Sunday, September 13, 2020

The Life of Thomas Archer

While I've written about people like Wyatt Earp, Doc Holliday, and Wild Bill, here is a story about an American who I believe is a great deal more impressive than the three men I mentioned. His name is Thomas Archer. And since there's a good chance that you have never heard of him, I'm here to tell you about him. I hope you find him as interesting as I do.  

Thomas Archer was born near Louisville, Kentucky, on July 18, 1833. He was in Kentucky for less than a year when his parents E. B. and Eliza Allen Archer, moved their family to Missouri in 1834. At the age of 17, Thomas Archer moved out of the family home and left for Pittsfield, Illinois, where he lived for about three years before returning to Missouri. In 1857, Thomas arrived in Topeka, Kansas, and found a job in a brickyard. 

During the late 1850s, abolitionist John Brown was operating his part of the "underground railroad" moving escaped slaves to freedom in the North. The town of Topeka was one of the "stations" when the underground railroad was in operation, and Thomas Archer worked with John Brown to make it happen.

Our history as Americans shows that we give the government time to right things, but when they fail or are too slow to act -- Americans take action. This was the case when it came to abolishing slavery. While some folks think the "underground railroad" was started and ran by a relatively small handful of freed Black slaves, that's not true. What became known as the "underground railroad" was, in reality, a network of places run by mostly White Americans and a few escaped slaves who offered shelter and aid to fugitive slaves from the South.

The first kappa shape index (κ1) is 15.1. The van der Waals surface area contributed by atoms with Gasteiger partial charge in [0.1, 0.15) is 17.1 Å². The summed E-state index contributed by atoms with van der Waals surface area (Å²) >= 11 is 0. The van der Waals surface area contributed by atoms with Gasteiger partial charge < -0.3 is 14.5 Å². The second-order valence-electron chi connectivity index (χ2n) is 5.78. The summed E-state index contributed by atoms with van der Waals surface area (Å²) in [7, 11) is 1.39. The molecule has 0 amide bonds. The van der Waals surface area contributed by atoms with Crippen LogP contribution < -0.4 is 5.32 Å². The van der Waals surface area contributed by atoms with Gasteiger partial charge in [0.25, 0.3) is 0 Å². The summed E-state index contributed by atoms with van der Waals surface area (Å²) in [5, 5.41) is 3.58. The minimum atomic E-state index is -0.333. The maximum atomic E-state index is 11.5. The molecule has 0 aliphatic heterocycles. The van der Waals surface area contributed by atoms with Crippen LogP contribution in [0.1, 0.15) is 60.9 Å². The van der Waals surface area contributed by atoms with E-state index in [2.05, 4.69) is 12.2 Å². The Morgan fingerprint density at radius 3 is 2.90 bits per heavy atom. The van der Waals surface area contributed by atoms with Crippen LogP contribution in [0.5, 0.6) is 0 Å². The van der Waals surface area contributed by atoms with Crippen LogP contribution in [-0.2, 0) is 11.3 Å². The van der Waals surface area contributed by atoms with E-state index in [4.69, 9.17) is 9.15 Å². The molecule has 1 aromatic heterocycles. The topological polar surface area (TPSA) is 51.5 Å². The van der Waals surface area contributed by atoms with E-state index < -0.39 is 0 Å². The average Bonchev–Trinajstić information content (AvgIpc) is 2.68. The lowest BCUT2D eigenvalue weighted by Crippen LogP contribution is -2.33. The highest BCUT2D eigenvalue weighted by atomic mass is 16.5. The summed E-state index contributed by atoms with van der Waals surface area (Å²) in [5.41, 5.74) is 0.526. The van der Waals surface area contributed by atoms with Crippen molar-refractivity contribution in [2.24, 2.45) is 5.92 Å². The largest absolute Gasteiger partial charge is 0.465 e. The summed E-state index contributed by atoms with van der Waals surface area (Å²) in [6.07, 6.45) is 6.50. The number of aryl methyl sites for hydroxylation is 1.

While the exact dates of its existence are really unknown, it is believed that it may have been operated from the late 1790s into the Civil War's turbulent days. Quaker Abolitionists were the first to organize groups to actively assist escaped slaves. In fact, by the early 1800s, Quaker abolitionist Isaac T. Hopper set up a network in Philadelphia to help escaped slaves on the run. At the same time that was going on in the North, Quakers in the South, starting in North Carolina, organized abolitionist groups that laid out secret routes and stations for escaped slaves seeking shelter.

Later in 1816, like the Quakers, the African Methodist Episcopal Church organized a group to help fugitive slaves heading North. Also, Vigilance Committees were organized at the time with the mission of protecting fugitive slaves from bounty hunters in the North. Those Vigilante Committees later expanded their mission to include guiding escaped slaves on the run. Robert Purvis, an escaped slave who became a Philadelphia merchant, formed a Vigilance Committee there in 1838 to help other fugitive slaves.

In the South, the Fugitive Slave Act of 1793 made capturing escaped slaves a fairly lucrative business. This gave rise to bounty hunters who sniffed out the hiding places of escaped slaves. Some of those hiding places were the homes of ordinary people, farmers, business owners, and ministers, known on the underground railroad as "conductors" and "stationmasters." 

Those folks guided the fugitive slaves to the next station in the chain of "stations." While some "stations" were private homes, they also included churches, schoolhouses, stores, warehouses, and other places where sympathetic people could hide them safely. Besides known as "stations" and "depots," those "safe places" were also known as "safe houses."